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Masters of Special Education with Academic Instruction Certification

Text Talk - Topic 59

What is it?

A program in which teachers use trade books to promote word knowledge and meaning construction with kindergarten and first grade students.  The main focus of this program is to select “sophisticated words” from the trade books.  The term “sophisticated words” refers to words that are used by mature speakers and are found in written language.  These words (i.e. tier -2 words) are thought to be especially important for at risk learners who would be less likely to learn them independently.  In the text talk program, word instruction takes place after a storybook reading so that the teacher can capitalize on the story by teaching the words in a familiar context.  The strategy consists of five instructional steps for teaching a new word.  First the teacher defines the word and provides examples of how the word can be used in a sentence. Next she/he asks the children to say the word out loud (emphasis on the phonological pronunciation of the word).  The teacher and children discuss how the word can be used in new situations (different from the story).  Next, the teacher conducts a discrimination task in which she/he asks the students to decide what is and is not a correct example of the target word.  Finally, the children have the opportunity to share their own examples of ideas pertaining to the target word.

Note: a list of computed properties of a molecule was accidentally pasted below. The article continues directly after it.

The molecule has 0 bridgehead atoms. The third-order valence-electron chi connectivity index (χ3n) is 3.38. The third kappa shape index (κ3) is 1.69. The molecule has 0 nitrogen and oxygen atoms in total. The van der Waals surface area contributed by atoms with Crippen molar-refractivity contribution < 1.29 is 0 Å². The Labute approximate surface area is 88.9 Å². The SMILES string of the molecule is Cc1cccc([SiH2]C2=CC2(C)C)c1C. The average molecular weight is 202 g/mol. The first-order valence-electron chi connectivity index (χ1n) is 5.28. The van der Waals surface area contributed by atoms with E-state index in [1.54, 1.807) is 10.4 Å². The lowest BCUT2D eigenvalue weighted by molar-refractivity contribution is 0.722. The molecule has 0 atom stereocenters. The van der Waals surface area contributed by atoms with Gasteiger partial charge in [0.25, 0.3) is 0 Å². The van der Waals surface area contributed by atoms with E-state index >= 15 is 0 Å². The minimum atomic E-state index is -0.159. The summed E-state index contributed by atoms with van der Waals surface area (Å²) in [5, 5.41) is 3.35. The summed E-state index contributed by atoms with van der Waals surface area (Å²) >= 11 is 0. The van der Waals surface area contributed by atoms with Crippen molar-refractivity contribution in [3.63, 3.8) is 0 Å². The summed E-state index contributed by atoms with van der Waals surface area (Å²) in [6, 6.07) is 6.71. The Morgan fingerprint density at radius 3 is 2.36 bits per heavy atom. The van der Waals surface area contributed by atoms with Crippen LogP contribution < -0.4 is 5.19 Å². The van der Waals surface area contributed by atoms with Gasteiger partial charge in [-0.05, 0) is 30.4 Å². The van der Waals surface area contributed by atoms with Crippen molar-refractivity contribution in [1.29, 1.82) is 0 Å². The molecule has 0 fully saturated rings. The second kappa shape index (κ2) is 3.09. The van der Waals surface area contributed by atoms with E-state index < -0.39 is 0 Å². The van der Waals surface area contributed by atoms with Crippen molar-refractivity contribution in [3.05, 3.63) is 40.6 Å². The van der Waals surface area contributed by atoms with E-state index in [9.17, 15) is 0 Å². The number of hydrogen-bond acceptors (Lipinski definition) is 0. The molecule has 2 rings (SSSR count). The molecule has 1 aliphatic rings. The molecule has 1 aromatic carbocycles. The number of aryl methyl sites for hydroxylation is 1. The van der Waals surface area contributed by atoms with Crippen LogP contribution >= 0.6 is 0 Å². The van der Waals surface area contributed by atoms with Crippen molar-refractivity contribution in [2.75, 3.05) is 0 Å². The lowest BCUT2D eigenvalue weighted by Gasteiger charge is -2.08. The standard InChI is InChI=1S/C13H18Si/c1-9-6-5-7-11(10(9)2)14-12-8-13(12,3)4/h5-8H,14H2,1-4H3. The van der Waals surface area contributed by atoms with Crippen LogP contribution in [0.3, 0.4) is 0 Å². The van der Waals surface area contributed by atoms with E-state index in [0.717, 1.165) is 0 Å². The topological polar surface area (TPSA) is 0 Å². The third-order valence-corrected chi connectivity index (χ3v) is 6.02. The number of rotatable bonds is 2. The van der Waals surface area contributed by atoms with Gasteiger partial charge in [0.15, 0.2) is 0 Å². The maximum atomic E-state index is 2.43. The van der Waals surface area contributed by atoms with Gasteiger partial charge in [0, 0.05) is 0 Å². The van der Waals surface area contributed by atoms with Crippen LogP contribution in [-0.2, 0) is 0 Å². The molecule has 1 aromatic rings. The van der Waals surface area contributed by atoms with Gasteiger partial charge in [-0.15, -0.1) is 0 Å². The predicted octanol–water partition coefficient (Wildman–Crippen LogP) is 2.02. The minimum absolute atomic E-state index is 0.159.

Why is it important?

Text Talk is a program aimed at increasing word knowledge for children in kindergarten and first-grade.  Studies revealed that children who received direct, explicit, and extended word instruction showed greater gains in target word knowledge than children who did not receive this instruction.  This strategy is important because it is geared towards enriching vocabulary and word knowledge for children, particularly those at risk.  While this intervention has been shown to be effective with kindergarten and first-grade students, the instructional steps can be adapted to suit various age ranges (i.e. elementary, middle and/or secondary) and levels of functioning.

References

Beck, I.L., & McKeown, M.G. (2007).  Increasing young low-incidence children’s oral vocabulary

repertoires through rich and focused instruction.  The Elementary School Journal, 107, 251

271.


Curtis, M.E. (1987).  Vocabulary testing and vocabulary instruction.  In M.G McKeown & M.E. Curtis

(Eds.), The nature of vocabulary acquisition.  Hillsdale, NJ: Erlbaum.

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